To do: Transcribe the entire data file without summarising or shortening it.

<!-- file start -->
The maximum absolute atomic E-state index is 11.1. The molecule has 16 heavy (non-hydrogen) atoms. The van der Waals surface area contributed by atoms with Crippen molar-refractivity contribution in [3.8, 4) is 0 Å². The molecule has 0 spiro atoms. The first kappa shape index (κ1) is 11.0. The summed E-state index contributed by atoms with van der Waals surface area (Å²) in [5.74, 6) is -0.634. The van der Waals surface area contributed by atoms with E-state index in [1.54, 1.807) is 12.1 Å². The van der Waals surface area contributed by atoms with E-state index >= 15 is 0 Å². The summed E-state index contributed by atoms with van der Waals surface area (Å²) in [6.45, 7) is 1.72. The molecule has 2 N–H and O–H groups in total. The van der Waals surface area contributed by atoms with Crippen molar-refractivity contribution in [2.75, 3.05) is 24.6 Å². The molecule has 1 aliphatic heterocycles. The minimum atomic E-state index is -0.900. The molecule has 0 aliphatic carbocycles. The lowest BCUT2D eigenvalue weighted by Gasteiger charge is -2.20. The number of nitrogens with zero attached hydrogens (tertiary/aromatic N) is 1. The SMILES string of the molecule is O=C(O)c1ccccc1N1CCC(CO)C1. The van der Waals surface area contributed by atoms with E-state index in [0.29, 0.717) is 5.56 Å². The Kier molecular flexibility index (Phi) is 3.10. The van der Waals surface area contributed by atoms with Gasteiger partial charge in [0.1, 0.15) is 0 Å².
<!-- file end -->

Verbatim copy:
The maximum absolute atomic E-state index is 11.1. The molecule has 16 heavy (non-hydrogen) atoms. The van der Waals surface area contributed by atoms with Crippen molar-refractivity contribution in [3.8, 4) is 0 Å². The molecule has 0 spiro atoms. The first kappa shape index (κ1) is 11.0. The summed E-state index contributed by atoms with van der Waals surface area (Å²) in [5.74, 6) is -0.634. The van der Waals surface area contributed by atoms with E-state index in [1.54, 1.807) is 12.1 Å². The van der Waals surface area contributed by atoms with E-state index >= 15 is 0 Å². The summed E-state index contributed by atoms with van der Waals surface area (Å²) in [6.45, 7) is 1.72. The molecule has 2 N–H and O–H groups in total. The van der Waals surface area contributed by atoms with Crippen molar-refractivity contribution in [2.75, 3.05) is 24.6 Å². The molecule has 1 aliphatic heterocycles. The minimum atomic E-state index is -0.900. The molecule has 0 aliphatic carbocycles. The lowest BCUT2D eigenvalue weighted by Gasteiger charge is -2.20. The number of nitrogens with zero attached hydrogens (tertiary/aromatic N) is 1. The SMILES string of the molecule is O=C(O)c1ccccc1N1CCC(CO)C1. The van der Waals surface area contributed by atoms with E-state index in [0.29, 0.717) is 5.56 Å². The Kier molecular flexibility index (Phi) is 3.10. The van der Waals surface area contributed by atoms with Gasteiger partial charge in [0.1, 0.15) is 0 Å².